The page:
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  17. Linda says:

    I was wondering what kind of potato is everyone using. I just made two with Russet potatoes. I did not like the taste that much. Our favorite potato is Golden Yucon. I will try that when I buy some.

  18. Linda says:

    One more comment. I used cotton fabric, thread and the tater battering from Joann Fabrics. I did turn it after two minutes and it took about 5 minutes for the potato. No problem with scorching. My microwave is new and I think the wattage is 1000. My bag is small. I used 9 ” by 21″. Second bag will be bigger. I could not figure out where to place embroidery and was worried if I did not use all cotton thread. I guess I posted more than one comment

  19. I purchased 100per cent cotton cloth,batting,and used muslin lining, could not find cotton thread, my bag got burned black on the 2top corners, smelled terrible, so I will just keep using my baking dish. Not worth the trouble.

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  21. Duane says:

    i would like to puchase a couple of these bags from Gerri Nielsen, does she have the ability to contact her by email rather than writing to her from your address you provided? I live in Canada.


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  23. Beth says:

    The potato bag turned out great, but on cooking 2nd potato the bag started to burn. I used 100% cotton material, batting and I thought cotton thread. What did I do wrong? I want to make another that doesn’t burn.

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  27. Judy says:

    When making the potato bags you HAVE to use 100% cotton fabric, batting and thread. Double check and read the bag the batting comes in. It will say cotton batting on the front but the back says it also has a percentage of polyester in it. I have made many many of these bags over the years and have learned from experience. Some have scorched and some have caught fire. They are not to be used in a microwave that is over 1100 watts either. Just be careful. Made properly, they make the best baked potato and the bag keeps your potato hot until ready to eat.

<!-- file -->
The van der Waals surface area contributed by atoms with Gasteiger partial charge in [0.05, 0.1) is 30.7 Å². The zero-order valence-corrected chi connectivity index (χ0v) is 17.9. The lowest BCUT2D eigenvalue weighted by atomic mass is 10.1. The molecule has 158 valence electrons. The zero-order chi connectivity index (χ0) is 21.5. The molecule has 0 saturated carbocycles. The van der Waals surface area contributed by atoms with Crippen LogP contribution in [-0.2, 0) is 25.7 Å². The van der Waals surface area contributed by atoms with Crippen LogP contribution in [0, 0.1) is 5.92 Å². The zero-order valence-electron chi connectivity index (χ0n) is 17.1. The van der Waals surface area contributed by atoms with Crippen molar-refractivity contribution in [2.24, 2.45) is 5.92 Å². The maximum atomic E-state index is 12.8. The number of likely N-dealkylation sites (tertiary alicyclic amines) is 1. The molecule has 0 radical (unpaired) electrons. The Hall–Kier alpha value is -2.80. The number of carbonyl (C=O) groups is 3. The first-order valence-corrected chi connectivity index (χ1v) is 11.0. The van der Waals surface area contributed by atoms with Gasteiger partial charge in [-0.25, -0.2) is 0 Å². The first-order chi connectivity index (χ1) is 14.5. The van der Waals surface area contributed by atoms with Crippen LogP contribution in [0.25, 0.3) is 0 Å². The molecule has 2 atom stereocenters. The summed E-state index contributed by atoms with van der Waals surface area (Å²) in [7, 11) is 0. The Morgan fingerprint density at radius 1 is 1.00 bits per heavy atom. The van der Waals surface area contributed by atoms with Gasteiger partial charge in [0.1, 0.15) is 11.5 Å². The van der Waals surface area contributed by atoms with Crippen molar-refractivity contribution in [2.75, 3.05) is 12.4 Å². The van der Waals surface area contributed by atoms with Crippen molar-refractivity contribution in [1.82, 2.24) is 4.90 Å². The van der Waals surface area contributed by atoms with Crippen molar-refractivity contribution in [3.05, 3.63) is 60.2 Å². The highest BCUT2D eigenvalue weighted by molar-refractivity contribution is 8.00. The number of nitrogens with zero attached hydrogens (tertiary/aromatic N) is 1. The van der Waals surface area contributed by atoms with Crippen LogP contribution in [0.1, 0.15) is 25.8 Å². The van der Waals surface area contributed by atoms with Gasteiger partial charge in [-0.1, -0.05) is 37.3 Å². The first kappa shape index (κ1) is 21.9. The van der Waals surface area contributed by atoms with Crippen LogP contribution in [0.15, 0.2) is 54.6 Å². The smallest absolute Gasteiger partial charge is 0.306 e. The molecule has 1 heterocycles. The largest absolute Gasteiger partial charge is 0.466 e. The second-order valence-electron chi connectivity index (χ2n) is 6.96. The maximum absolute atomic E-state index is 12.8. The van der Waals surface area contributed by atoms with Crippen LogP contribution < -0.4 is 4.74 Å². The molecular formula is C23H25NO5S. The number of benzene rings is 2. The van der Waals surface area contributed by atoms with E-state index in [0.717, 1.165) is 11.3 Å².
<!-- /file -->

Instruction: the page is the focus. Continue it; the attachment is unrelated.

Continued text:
28. Jane says:

    Received a potato bag as a gift. Have a friend that uses hers often. Well, not good. My bag caught on fire. Had one large potato in bag set for 6 minutes. I started to smell material burning Peeked in glass door of microwave and it was smoldering. I cracked the door open slightly then there was a flame. I verily cracked the door and waited a while to get it out. Took it outside where it continued to smolder and then of course I put it out with water.

  29. kathy Lewis says:

    I ran across your video on the potato bag for the microwave. I bought the Hobbs Heirloom 100% cotton batting and using 100% thread and fabric, my question is on your video it doesn’t say anything and the 100% cotton batting containing scrim binding. That is what I am using is this ok? It seams to work ok but I want to give them as gifts so I wanted to check with someone first.

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  35. barb says:

    I just finished reading all the comments on potato bags. I have been making these for 10 years and have had only a couple problems that were their fault. Do not use any material that has gold printing etc. that will cause fire. Sweet potatoes are great. They are in demand here the bags I mean.

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  38. Betty says:

    Things I have learned from this site and other sites.

    Fabric, thread, and battering must be 100% cotton. NO scrimb in the battering. No blends in the thread or fabric. Battering must say it is microwave safe or go on that company’s web site or phone the company for their input.

    Bake at 2 min intervals and check the bag for signs of fire. NEVER MORE THAN 2 MIN. INTERVALS. Turn half way thought the baking process, even with a turn table. Rest between uses so the bag does not overheat. Do not touch the side of the microwave with the bag.

    Must wash the bag before first use. Sizing can cause the fire. Always use a clean bag and microwave. Wrap the potato in a damp paper towel. Do not leave unattended. If testing the bag in the microwave, a food item must be included or the empty bag could catch fire.

    Each microwave is different. Some have higher wattage which changes the bag’s directions. Baking time is different with the age, wattage, turntable, no turntable, etc. of the microwave.

    Have I missed anything?

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    no metal in the fabric.